A sample: Raindrops Keep Falling On My Head.

Page printers and laser printers date from much later.

Fixed Format Statements

Unlike the free–format modern programming languages, the early languages such as FORTRAN and Mainframe assembler had a fixed format.

A fixed format simplifies the design of the compiler and/or assembler.

Here is the format suggested for Mainframe Assembler.

Columns 1 – 8:       Statement label.
                                If column 1 contains an “*”, the line is a comment.

Column 9:               Blank.  This contains nothing.

Columns 10 – 14:   The assembly language operation.
                                This must be followed by at least one blank position.

Columns 16 – 71:   The operand or operands.
                                The count of operands depends on the operation.
                                Multiple operands are separated by commas with no spaces.

                                The first blank not in quotes following the operand list
                                begins an in–line comment that follows the instruction

Column 72:             Continuation character; the next line continues this one.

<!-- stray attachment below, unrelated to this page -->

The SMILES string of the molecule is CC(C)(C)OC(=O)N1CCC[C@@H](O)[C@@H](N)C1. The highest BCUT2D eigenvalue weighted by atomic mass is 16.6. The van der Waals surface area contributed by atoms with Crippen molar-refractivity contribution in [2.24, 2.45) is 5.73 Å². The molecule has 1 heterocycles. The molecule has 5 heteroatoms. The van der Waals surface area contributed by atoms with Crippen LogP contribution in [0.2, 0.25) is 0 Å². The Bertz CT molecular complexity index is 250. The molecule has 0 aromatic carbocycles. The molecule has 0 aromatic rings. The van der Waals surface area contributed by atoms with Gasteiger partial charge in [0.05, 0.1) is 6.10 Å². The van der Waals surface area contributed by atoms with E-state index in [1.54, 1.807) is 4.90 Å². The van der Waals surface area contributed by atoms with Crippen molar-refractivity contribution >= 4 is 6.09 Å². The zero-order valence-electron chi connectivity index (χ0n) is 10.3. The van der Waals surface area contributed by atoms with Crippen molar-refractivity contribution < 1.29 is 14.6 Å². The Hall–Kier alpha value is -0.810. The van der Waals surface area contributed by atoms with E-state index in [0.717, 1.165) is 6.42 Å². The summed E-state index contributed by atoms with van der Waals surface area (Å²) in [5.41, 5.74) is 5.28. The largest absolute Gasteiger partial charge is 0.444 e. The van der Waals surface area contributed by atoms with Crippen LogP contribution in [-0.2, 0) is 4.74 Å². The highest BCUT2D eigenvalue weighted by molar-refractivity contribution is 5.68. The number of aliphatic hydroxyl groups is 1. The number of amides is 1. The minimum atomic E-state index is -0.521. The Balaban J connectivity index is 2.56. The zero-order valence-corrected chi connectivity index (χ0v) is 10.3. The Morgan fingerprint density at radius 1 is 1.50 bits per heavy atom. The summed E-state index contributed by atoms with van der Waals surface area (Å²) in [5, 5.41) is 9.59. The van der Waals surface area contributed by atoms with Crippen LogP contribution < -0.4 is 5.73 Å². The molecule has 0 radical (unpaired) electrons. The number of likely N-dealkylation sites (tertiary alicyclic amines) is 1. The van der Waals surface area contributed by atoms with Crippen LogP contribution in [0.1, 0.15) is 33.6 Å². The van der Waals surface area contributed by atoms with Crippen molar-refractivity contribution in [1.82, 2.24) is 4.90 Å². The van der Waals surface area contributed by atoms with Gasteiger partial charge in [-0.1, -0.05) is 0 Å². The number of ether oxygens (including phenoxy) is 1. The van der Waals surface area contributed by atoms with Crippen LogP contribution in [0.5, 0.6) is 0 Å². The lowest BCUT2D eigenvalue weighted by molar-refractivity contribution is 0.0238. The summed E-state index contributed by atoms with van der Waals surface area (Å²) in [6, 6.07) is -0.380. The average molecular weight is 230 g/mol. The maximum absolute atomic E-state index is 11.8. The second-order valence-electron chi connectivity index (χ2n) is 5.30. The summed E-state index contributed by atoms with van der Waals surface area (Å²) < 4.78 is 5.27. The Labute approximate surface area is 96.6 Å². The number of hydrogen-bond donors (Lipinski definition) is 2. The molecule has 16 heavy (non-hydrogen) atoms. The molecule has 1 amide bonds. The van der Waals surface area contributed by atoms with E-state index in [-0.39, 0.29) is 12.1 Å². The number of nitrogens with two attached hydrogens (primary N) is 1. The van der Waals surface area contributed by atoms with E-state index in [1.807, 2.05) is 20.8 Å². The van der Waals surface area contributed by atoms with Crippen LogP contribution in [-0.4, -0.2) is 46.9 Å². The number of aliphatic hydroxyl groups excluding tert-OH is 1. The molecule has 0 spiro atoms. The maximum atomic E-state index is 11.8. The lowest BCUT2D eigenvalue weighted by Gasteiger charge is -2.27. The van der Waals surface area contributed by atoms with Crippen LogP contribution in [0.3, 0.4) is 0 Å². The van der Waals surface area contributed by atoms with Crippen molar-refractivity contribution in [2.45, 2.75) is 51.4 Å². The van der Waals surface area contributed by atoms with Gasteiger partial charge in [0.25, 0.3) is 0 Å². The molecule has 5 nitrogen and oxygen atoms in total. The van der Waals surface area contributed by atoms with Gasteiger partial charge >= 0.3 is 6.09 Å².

Managing Labels

Older assembly languages, such as IBM Mainframe Assembler, require the use of
a large number of statement labels.

This requirement is due to the lack of higher–level structures, such as most looping
constructs, if–then–else constructs, break statements, etc.

On page 46 of the textbook, our author suggests one strategy for
managing the complexity associated with many labels.

The author suggests a “sort order” for labels, so that code lines later in
the program have labels that sort after labels for lines that occur earlier.

        1.     Each program is to be divided into logical sections.

        2.     The program code with each section is to be associated with a letter.
                Labels for that section begin with that letter.

        3.     The next two characters in the label are to be digits, increasing by
                intervals of 10: A10, A20, A30, etc.

        4.     The next 1 to 5 characters are indicated by a name descriptive
                of the function performed by this section of code.

Since labels are sequential, they are easier to locate.

Software Engineering

The IBM System/360 was developed as a joint hardware/software project.

Along with the “big iron”, IBM developed also compilers, assemblers,
and an operating system, OS/360.  For more details, see the Wikipedia reference.

The OS/360 project quickly got out of hand.  Among the other problems, it
was too larger to fit into the limited memory of the smaller System/360 models.

Fred Brooks was the manager for OS/360 development.  As a result of his experiences, he formulated Brook’s law: “Adding manpower to a late software project makes it later”.  He also coined the slogan “No silver bullet”.

He also wrote the book The Mythical Man–Month: Essays on Software Engineering.